Articles | Volume 16, issue 8
Atmos. Chem. Phys., 16, 5009–5019, 2016
Atmos. Chem. Phys., 16, 5009–5019, 2016

Research article 22 Apr 2016

Research article | 22 Apr 2016

Aerosol optical properties in the southeastern United States in summer – Part 2: Sensitivity of aerosol optical depth to relative humidity and aerosol parameters

Charles A. Brock1, Nicholas L. Wagner1,2, Bruce E. Anderson3, Andreas Beyersdorf3, Pedro Campuzano-Jost2,4, Douglas A. Day2,4, Glenn S. Diskin3, Timothy D. Gordon1,2,a, Jose L. Jimenez2,4, Daniel A. Lack1,2,b, Jin Liao1,2,c, Milos Z. Markovic1,2,d, Ann M. Middlebrook1, Anne E. Perring1,2, Matthews S. Richardson1,2, Joshua P. Schwarz1, Andre Welti1,2,e, Luke D. Ziemba3, and Daniel M. Murphy1 Charles A. Brock et al.
  • 1NOAA Earth System Research Laboratory, Boulder, Colorado, USA
  • 2Cooperative Institute for Research in Environmental Sciences, University of Colorado, Boulder, Colorado, USA
  • 3NASA Langley Research Center, Hampton, Virginia, USA
  • 4Department of Chemistry and Biochemistry, University of Colorado, Boulder, Colorado, USA
  • anow at: Handix Scientific LLC, Boulder, Colorado, USA
  • bnow at: TEAC Consulting, Brisbane, Australia
  • cnow at: NASA Goddard Space Flight Center, Greenbelt, Maryland, USA
  • dnow at: Air Quality Research Division, Environment Canada, Toronto, Ontario, Canada
  • enow at: Leibniz Institute for Tropospheric Research, Department of Physics, Leipzig, Germany

Abstract. Aircraft observations of meteorological, trace gas, and aerosol properties were made between May and September 2013 in the southeastern United States (US). Regionally representative aggregate vertical profiles of median and interdecile ranges of the measured parameters were constructed from 37 individual aircraft profiles made in the afternoon when a well-mixed boundary layer with typical fair-weather cumulus was present (Wagner et al., 2015). We use these 0–4 km aggregate profiles and a simple model to calculate the sensitivity of aerosol optical depth (AOD) to changes in dry aerosol mass, relative humidity, mixed-layer height, the central diameter and width of the particle size distribution, hygroscopicity, and dry and wet refractive index, while holding the other parameters constant. The calculated sensitivity is a result of both the intrinsic sensitivity and the observed range of variation in these parameters. These observationally based sensitivity studies indicate that the relationship between AOD and dry aerosol mass in these conditions in the southeastern US can be highly variable and is especially sensitive to relative humidity (RH). For example, calculated AOD ranged from 0.137 to 0.305 as the RH was varied between the 10th and 90th percentile profiles with dry aerosol mass held constant. Calculated AOD was somewhat less sensitive to aerosol hygroscopicity, mean size, and geometric standard deviation, σg. However, some chemistry–climate models prescribe values of σg substantially larger than we or others observe, leading to potential high biases in model-calculated AOD of  ∼  25 %. Finally, AOD was least sensitive to observed variations in dry and wet aerosol refractive index and to changes in the height of the well-mixed surface layer. We expect these findings to be applicable to other moderately polluted and background continental air masses in which an accumulation mode between 0.1–0.5 µm diameter dominates aerosol extinction.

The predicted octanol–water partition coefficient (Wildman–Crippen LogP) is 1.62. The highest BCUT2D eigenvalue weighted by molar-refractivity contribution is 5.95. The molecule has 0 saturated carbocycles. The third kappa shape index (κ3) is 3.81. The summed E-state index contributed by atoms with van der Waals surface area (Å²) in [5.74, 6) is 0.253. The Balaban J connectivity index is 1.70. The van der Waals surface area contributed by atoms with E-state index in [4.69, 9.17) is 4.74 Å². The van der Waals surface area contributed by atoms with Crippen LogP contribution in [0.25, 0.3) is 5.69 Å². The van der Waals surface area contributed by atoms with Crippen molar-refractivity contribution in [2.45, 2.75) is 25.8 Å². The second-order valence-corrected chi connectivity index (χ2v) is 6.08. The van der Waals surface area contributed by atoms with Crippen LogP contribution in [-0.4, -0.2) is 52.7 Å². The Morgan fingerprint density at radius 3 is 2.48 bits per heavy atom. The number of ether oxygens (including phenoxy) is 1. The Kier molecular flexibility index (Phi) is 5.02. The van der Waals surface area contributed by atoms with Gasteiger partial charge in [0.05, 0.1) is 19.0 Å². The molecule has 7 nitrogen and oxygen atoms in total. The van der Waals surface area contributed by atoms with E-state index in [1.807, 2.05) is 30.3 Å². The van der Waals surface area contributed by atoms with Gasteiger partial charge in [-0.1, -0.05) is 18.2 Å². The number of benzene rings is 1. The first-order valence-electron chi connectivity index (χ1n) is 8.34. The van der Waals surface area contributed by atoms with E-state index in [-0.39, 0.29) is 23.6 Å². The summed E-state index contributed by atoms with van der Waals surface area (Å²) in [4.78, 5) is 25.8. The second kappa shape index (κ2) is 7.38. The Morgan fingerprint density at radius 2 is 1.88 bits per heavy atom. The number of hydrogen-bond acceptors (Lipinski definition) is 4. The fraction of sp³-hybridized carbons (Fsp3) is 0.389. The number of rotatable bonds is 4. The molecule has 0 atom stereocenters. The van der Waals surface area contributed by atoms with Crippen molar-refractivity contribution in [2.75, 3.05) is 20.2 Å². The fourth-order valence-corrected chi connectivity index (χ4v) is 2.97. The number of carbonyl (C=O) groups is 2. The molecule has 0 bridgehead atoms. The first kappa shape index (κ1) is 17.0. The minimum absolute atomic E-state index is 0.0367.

Short summary
Two research aircraft made dozens of vertical profiles over rural areas in the southeastern US in summer 2013. These measurements show that, in addition to how much pollution was present and how moist the atmosphere was, the size of the pollutant particles affected how much sunlight was reflected back to space. These measurements will help climate modelers determine which characteristics of pollution are important to predict with accuracy.
Final-revised paper